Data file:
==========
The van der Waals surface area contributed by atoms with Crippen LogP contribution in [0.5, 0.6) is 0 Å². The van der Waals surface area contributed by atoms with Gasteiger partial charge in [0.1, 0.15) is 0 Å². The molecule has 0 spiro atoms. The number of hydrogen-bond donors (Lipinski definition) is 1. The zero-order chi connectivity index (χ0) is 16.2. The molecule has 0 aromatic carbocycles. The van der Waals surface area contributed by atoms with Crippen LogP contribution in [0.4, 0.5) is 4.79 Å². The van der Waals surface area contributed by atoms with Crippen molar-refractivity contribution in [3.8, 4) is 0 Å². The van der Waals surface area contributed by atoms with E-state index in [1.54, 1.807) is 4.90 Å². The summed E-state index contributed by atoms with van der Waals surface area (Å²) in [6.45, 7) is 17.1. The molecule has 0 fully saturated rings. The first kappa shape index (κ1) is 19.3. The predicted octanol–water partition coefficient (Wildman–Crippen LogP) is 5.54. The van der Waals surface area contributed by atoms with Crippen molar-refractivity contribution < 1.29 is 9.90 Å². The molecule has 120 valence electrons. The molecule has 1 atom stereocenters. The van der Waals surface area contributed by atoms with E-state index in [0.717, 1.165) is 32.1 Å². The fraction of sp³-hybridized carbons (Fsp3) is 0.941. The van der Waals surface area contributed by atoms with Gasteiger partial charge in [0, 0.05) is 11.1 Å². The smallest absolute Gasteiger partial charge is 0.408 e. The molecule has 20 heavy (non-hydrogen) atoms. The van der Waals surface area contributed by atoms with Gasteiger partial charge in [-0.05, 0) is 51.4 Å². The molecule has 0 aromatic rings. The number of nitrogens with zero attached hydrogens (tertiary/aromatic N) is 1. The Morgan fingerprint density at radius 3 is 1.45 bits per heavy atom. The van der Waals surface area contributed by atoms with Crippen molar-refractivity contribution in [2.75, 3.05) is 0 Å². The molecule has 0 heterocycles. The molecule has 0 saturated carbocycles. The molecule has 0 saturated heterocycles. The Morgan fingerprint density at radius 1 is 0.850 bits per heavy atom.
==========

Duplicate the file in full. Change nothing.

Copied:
The van der Waals surface area contributed by atoms with Crippen LogP contribution in [0.5, 0.6) is 0 Å². The van der Waals surface area contributed by atoms with Gasteiger partial charge in [0.1, 0.15) is 0 Å². The molecule has 0 spiro atoms. The number of hydrogen-bond donors (Lipinski definition) is 1. The zero-order chi connectivity index (χ0) is 16.2. The molecule has 0 aromatic carbocycles. The van der Waals surface area contributed by atoms with Crippen LogP contribution in [0.4, 0.5) is 4.79 Å². The van der Waals surface area contributed by atoms with Crippen molar-refractivity contribution in [3.8, 4) is 0 Å². The van der Waals surface area contributed by atoms with E-state index in [1.54, 1.807) is 4.90 Å². The summed E-state index contributed by atoms with van der Waals surface area (Å²) in [6.45, 7) is 17.1. The molecule has 0 fully saturated rings. The first kappa shape index (κ1) is 19.3. The predicted octanol–water partition coefficient (Wildman–Crippen LogP) is 5.54. The van der Waals surface area contributed by atoms with Crippen molar-refractivity contribution < 1.29 is 9.90 Å². The molecule has 120 valence electrons. The molecule has 1 atom stereocenters. The van der Waals surface area contributed by atoms with E-state index in [0.717, 1.165) is 32.1 Å². The fraction of sp³-hybridized carbons (Fsp3) is 0.941. The van der Waals surface area contributed by atoms with Gasteiger partial charge in [0, 0.05) is 11.1 Å². The smallest absolute Gasteiger partial charge is 0.408 e. The molecule has 20 heavy (non-hydrogen) atoms. The van der Waals surface area contributed by atoms with Gasteiger partial charge in [-0.05, 0) is 51.4 Å². The molecule has 0 aromatic rings. The number of nitrogens with zero attached hydrogens (tertiary/aromatic N) is 1. The Morgan fingerprint density at radius 3 is 1.45 bits per heavy atom. The van der Waals surface area contributed by atoms with Crippen molar-refractivity contribution in [2.75, 3.05) is 0 Å². The molecule has 0 heterocycles. The molecule has 0 saturated carbocycles. The molecule has 0 saturated heterocycles. The Morgan fingerprint density at radius 1 is 0.850 bits per heavy atom.